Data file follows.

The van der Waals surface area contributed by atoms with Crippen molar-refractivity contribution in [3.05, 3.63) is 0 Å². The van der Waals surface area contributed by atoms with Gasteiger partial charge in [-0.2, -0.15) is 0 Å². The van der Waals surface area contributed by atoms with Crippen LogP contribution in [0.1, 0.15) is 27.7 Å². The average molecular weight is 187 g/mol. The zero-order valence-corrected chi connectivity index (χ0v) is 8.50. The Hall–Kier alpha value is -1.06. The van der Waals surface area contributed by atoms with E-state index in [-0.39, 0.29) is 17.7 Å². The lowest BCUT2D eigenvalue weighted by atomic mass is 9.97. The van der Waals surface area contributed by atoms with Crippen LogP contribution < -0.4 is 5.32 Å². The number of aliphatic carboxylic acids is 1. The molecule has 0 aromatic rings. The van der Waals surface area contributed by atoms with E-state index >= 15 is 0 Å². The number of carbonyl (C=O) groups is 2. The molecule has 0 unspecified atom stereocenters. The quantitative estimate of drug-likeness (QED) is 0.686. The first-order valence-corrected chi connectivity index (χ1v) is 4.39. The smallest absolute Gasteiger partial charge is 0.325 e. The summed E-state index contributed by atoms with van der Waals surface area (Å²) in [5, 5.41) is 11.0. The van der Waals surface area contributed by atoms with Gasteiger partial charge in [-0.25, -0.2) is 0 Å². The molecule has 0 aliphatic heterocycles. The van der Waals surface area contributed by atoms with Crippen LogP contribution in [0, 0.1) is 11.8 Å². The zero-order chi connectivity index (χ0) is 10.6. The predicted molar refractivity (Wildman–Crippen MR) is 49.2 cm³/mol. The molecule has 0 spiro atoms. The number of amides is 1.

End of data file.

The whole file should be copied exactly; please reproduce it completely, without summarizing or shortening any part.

The van der Waals surface area contributed by atoms with Crippen molar-refractivity contribution in [3.05, 3.63) is 0 Å². The van der Waals surface area contributed by atoms with Gasteiger partial charge in [-0.2, -0.15) is 0 Å². The van der Waals surface area contributed by atoms with Crippen LogP contribution in [0.1, 0.15) is 27.7 Å². The average molecular weight is 187 g/mol. The zero-order valence-corrected chi connectivity index (χ0v) is 8.50. The Hall–Kier alpha value is -1.06. The van der Waals surface area contributed by atoms with E-state index in [-0.39, 0.29) is 17.7 Å². The lowest BCUT2D eigenvalue weighted by atomic mass is 9.97. The van der Waals surface area contributed by atoms with Crippen LogP contribution < -0.4 is 5.32 Å². The number of aliphatic carboxylic acids is 1. The molecule has 0 aromatic rings. The van der Waals surface area contributed by atoms with E-state index >= 15 is 0 Å². The number of carbonyl (C=O) groups is 2. The molecule has 0 unspecified atom stereocenters. The quantitative estimate of drug-likeness (QED) is 0.686. The first-order valence-corrected chi connectivity index (χ1v) is 4.39. The smallest absolute Gasteiger partial charge is 0.325 e. The summed E-state index contributed by atoms with van der Waals surface area (Å²) in [5, 5.41) is 11.0. The van der Waals surface area contributed by atoms with Gasteiger partial charge in [-0.25, -0.2) is 0 Å². The molecule has 0 aliphatic heterocycles. The van der Waals surface area contributed by atoms with Crippen LogP contribution in [0, 0.1) is 11.8 Å². The zero-order chi connectivity index (χ0) is 10.6. The predicted molar refractivity (Wildman–Crippen MR) is 49.2 cm³/mol. The molecule has 0 spiro atoms. The number of amides is 1.